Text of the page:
The right puppy will make your life a joy. But if, on reflection, you simply don’t have the energy, time or space for a puppy, then you could consider an adult dog instead -- or even a cat!
How much time can you devote to the new puppy?
Puppies get miserable if they don’t have enough attention. You’ll also need to set aside plenty of time for training, exercise, play and grooming (long-haired dogs especially). And house-training is a 24/7 job.
How much exercise can you give your puppy?
Unless your puppy is a toy breed, they need you to take your two walks-a-day responsibility seriously.
How much space do you have?
A big dog will tear a small garden to pieces while burying a bone. And even inside your house, a big dog needs space for a big bed.
What’s your budget?
As well as the initial purchase cost, you’ll have all sorts of on-going costs: vet’s bills, dog food, pet insurance, boarding kennels and – for some long-haired dogs – professional grooming.
Why do you want a dog?
If having a dog for protection, working or competition is important to you, you’ll need to take that into account. Also, if you’d like to take your dog to work, bear in mind that some breeds are more easy-going than others.
Pedigree or mixed?
Pedigree puppies normally fit the temperament and physique of the breed standard. A crossbreed or mongrel puppy can be less predictable, but can combine the best of several breeds.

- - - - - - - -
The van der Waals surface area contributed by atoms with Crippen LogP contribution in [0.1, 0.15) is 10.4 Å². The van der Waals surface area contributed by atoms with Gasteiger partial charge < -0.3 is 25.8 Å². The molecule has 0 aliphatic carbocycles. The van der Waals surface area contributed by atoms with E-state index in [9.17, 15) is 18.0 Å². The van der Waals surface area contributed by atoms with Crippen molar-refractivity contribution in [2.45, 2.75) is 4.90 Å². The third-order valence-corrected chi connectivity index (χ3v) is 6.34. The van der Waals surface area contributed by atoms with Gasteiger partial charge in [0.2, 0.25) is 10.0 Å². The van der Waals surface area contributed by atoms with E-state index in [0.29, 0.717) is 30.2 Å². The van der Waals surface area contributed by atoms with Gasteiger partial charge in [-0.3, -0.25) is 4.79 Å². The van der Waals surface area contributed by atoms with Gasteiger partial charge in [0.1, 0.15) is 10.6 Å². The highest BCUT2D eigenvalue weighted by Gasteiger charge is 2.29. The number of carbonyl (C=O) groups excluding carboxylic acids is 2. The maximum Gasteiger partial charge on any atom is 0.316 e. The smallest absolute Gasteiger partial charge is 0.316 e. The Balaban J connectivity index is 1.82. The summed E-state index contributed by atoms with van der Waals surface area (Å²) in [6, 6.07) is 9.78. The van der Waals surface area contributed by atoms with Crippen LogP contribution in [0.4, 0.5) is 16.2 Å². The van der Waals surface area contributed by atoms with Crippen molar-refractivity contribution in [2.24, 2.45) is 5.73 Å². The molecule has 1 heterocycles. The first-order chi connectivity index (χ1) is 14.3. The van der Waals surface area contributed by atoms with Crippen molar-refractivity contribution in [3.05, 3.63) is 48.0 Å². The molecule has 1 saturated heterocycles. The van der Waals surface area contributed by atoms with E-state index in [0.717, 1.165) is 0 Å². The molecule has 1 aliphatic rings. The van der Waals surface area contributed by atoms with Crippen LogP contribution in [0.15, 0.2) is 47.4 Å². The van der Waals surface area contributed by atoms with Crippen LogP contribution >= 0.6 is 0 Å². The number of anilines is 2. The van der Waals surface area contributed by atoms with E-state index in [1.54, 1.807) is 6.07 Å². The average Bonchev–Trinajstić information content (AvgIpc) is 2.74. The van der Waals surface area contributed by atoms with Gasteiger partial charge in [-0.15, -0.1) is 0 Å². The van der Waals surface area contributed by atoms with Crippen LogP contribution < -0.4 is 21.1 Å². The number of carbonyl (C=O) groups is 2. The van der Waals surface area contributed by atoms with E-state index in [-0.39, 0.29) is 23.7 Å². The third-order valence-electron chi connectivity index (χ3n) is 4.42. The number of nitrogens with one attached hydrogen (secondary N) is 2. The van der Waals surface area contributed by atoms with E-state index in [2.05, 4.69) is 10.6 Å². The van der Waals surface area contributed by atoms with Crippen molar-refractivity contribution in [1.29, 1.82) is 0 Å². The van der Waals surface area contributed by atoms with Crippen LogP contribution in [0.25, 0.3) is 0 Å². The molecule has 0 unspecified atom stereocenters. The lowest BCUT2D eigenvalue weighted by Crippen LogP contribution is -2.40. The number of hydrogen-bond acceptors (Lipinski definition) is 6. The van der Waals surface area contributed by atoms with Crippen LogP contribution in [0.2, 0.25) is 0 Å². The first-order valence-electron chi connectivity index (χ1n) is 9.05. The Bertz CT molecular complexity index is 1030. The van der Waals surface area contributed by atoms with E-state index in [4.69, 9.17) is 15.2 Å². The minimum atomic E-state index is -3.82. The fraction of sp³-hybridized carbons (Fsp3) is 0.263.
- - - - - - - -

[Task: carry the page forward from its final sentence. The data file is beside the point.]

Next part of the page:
Any allergies in the family?
There are many dogs that are bred to be non-allergenic, but it’s best to check this for real when you meet the puppy and its mother.
Male or female?
It’s up to you – we think that they both make great pets! Remember that unspayed female dogs come into season twice a year and will need special care during this time. And unneutered male dogs can stray if they sniff out a female dog in season nearby. Unless you’re planning to breed from your dog, do talk to your vet about neutering to prevent unwanted puppies.
What about an adult dog?
An adult dog can be just as rewarding as a puppy. An adult dog could even be already house-trained and may have learnt some useful skills, like walking to heel on the lead. Find out what you can about the dog’s temperament, and if you can, try taking him or her out for a walk before you make a final decision.
Be honest with yourself - if your first choice doesn’t fit the way you live your life, don't commit and backtrack later. With a little research, you should discover your ideal dog.
photo credit : yummypets